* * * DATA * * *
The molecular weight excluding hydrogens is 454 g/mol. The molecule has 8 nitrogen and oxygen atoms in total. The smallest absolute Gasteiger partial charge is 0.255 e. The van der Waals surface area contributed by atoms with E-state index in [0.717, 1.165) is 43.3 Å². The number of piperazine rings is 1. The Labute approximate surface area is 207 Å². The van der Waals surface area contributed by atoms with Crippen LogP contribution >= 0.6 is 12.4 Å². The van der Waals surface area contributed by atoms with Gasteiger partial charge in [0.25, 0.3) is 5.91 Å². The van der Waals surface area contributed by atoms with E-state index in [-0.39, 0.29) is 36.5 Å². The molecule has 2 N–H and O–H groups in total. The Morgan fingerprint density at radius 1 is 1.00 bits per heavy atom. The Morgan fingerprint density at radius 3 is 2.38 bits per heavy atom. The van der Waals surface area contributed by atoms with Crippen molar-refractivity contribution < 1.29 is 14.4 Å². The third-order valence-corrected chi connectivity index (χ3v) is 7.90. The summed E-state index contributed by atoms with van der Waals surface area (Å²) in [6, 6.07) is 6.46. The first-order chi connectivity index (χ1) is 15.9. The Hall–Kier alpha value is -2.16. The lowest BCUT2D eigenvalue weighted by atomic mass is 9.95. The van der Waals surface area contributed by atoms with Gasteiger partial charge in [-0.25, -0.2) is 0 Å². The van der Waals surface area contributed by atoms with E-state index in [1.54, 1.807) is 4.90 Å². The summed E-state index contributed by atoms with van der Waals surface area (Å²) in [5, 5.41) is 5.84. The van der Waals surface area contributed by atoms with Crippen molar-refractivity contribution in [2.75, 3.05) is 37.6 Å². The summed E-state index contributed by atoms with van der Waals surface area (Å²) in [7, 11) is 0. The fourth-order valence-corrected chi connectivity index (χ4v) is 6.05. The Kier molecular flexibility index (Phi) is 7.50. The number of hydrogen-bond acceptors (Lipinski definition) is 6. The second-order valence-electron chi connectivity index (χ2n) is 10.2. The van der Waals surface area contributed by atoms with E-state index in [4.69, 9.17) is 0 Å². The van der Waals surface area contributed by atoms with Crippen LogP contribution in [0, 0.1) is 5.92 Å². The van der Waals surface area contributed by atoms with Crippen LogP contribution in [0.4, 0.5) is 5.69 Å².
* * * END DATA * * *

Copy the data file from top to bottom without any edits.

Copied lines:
The molecular weight excluding hydrogens is 454 g/mol. The molecule has 8 nitrogen and oxygen atoms in total. The smallest absolute Gasteiger partial charge is 0.255 e. The van der Waals surface area contributed by atoms with E-state index in [0.717, 1.165) is 43.3 Å². The number of piperazine rings is 1. The Labute approximate surface area is 207 Å². The van der Waals surface area contributed by atoms with Crippen LogP contribution >= 0.6 is 12.4 Å². The van der Waals surface area contributed by atoms with Gasteiger partial charge in [0.25, 0.3) is 5.91 Å². The van der Waals surface area contributed by atoms with E-state index in [-0.39, 0.29) is 36.5 Å². The molecule has 2 N–H and O–H groups in total. The Morgan fingerprint density at radius 1 is 1.00 bits per heavy atom. The Morgan fingerprint density at radius 3 is 2.38 bits per heavy atom. The van der Waals surface area contributed by atoms with Crippen molar-refractivity contribution < 1.29 is 14.4 Å². The third-order valence-corrected chi connectivity index (χ3v) is 7.90. The summed E-state index contributed by atoms with van der Waals surface area (Å²) in [6, 6.07) is 6.46. The first-order chi connectivity index (χ1) is 15.9. The Hall–Kier alpha value is -2.16. The lowest BCUT2D eigenvalue weighted by atomic mass is 9.95. The van der Waals surface area contributed by atoms with Gasteiger partial charge in [-0.25, -0.2) is 0 Å². The van der Waals surface area contributed by atoms with E-state index in [1.54, 1.807) is 4.90 Å². The summed E-state index contributed by atoms with van der Waals surface area (Å²) in [5, 5.41) is 5.84. The van der Waals surface area contributed by atoms with Crippen molar-refractivity contribution in [2.75, 3.05) is 37.6 Å². The summed E-state index contributed by atoms with van der Waals surface area (Å²) in [7, 11) is 0. The fourth-order valence-corrected chi connectivity index (χ4v) is 6.05. The Kier molecular flexibility index (Phi) is 7.50. The number of hydrogen-bond acceptors (Lipinski definition) is 6. The second-order valence-electron chi connectivity index (χ2n) is 10.2. The van der Waals surface area contributed by atoms with E-state index in [4.69, 9.17) is 0 Å². The van der Waals surface area contributed by atoms with Crippen LogP contribution in [0, 0.1) is 5.92 Å². The van der Waals surface area contributed by atoms with Crippen LogP contribution in [0.4, 0.5) is 5.69 Å².